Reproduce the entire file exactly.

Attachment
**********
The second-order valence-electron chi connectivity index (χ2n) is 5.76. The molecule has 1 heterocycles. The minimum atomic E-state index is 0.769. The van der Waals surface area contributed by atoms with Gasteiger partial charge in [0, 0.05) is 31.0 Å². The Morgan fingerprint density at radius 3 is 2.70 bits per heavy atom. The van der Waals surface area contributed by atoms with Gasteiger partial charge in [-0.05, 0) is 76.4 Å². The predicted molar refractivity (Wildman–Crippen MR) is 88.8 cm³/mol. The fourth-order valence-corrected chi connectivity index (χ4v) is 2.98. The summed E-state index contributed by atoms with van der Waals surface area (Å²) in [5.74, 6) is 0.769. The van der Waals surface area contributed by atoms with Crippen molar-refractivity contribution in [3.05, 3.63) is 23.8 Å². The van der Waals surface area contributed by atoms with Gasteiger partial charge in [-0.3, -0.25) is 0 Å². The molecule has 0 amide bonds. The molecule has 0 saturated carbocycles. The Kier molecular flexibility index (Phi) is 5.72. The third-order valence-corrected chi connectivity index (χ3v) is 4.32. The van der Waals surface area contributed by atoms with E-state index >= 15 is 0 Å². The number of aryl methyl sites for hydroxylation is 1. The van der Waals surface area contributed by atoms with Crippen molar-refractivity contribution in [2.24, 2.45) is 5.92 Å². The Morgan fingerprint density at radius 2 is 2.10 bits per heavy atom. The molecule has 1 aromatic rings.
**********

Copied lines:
The second-order valence-electron chi connectivity index (χ2n) is 5.76. The molecule has 1 heterocycles. The minimum atomic E-state index is 0.769. The van der Waals surface area contributed by atoms with Gasteiger partial charge in [0, 0.05) is 31.0 Å². The Morgan fingerprint density at radius 3 is 2.70 bits per heavy atom. The van der Waals surface area contributed by atoms with Gasteiger partial charge in [-0.05, 0) is 76.4 Å². The predicted molar refractivity (Wildman–Crippen MR) is 88.8 cm³/mol. The fourth-order valence-corrected chi connectivity index (χ4v) is 2.98. The summed E-state index contributed by atoms with van der Waals surface area (Å²) in [5.74, 6) is 0.769. The van der Waals surface area contributed by atoms with Crippen molar-refractivity contribution in [3.05, 3.63) is 23.8 Å². The van der Waals surface area contributed by atoms with Gasteiger partial charge in [-0.3, -0.25) is 0 Å². The molecule has 0 amide bonds. The molecule has 0 saturated carbocycles. The Kier molecular flexibility index (Phi) is 5.72. The third-order valence-corrected chi connectivity index (χ3v) is 4.32. The van der Waals surface area contributed by atoms with E-state index >= 15 is 0 Å². The number of aryl methyl sites for hydroxylation is 1. The van der Waals surface area contributed by atoms with Crippen molar-refractivity contribution in [2.24, 2.45) is 5.92 Å². The Morgan fingerprint density at radius 2 is 2.10 bits per heavy atom. The molecule has 1 aromatic rings.